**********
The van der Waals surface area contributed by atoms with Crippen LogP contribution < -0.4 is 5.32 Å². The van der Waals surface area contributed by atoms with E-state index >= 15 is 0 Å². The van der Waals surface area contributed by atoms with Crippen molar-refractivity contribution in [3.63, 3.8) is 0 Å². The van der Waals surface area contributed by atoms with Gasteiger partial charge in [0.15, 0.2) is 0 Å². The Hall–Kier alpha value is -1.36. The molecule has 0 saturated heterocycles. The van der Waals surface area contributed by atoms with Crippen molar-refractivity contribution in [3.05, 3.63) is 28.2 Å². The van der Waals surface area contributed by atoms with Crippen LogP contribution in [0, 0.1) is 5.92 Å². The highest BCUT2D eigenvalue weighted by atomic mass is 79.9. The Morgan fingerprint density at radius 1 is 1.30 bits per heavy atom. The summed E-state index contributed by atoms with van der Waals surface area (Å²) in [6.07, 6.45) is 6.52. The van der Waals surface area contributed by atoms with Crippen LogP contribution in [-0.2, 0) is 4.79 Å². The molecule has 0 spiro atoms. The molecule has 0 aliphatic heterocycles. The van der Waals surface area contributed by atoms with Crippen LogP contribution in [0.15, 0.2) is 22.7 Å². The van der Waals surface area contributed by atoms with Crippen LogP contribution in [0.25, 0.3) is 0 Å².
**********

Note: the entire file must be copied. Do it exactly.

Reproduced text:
The van der Waals surface area contributed by atoms with Crippen LogP contribution < -0.4 is 5.32 Å². The van der Waals surface area contributed by atoms with E-state index >= 15 is 0 Å². The van der Waals surface area contributed by atoms with Crippen molar-refractivity contribution in [3.63, 3.8) is 0 Å². The van der Waals surface area contributed by atoms with Gasteiger partial charge in [0.15, 0.2) is 0 Å². The Hall–Kier alpha value is -1.36. The molecule has 0 saturated heterocycles. The van der Waals surface area contributed by atoms with Crippen molar-refractivity contribution in [3.05, 3.63) is 28.2 Å². The van der Waals surface area contributed by atoms with Crippen LogP contribution in [0, 0.1) is 5.92 Å². The highest BCUT2D eigenvalue weighted by atomic mass is 79.9. The Morgan fingerprint density at radius 1 is 1.30 bits per heavy atom. The summed E-state index contributed by atoms with van der Waals surface area (Å²) in [6.07, 6.45) is 6.52. The van der Waals surface area contributed by atoms with Crippen LogP contribution in [-0.2, 0) is 4.79 Å². The molecule has 0 spiro atoms. The molecule has 0 aliphatic heterocycles. The van der Waals surface area contributed by atoms with Crippen LogP contribution in [0.15, 0.2) is 22.7 Å². The van der Waals surface area contributed by atoms with Crippen LogP contribution in [0.25, 0.3) is 0 Å².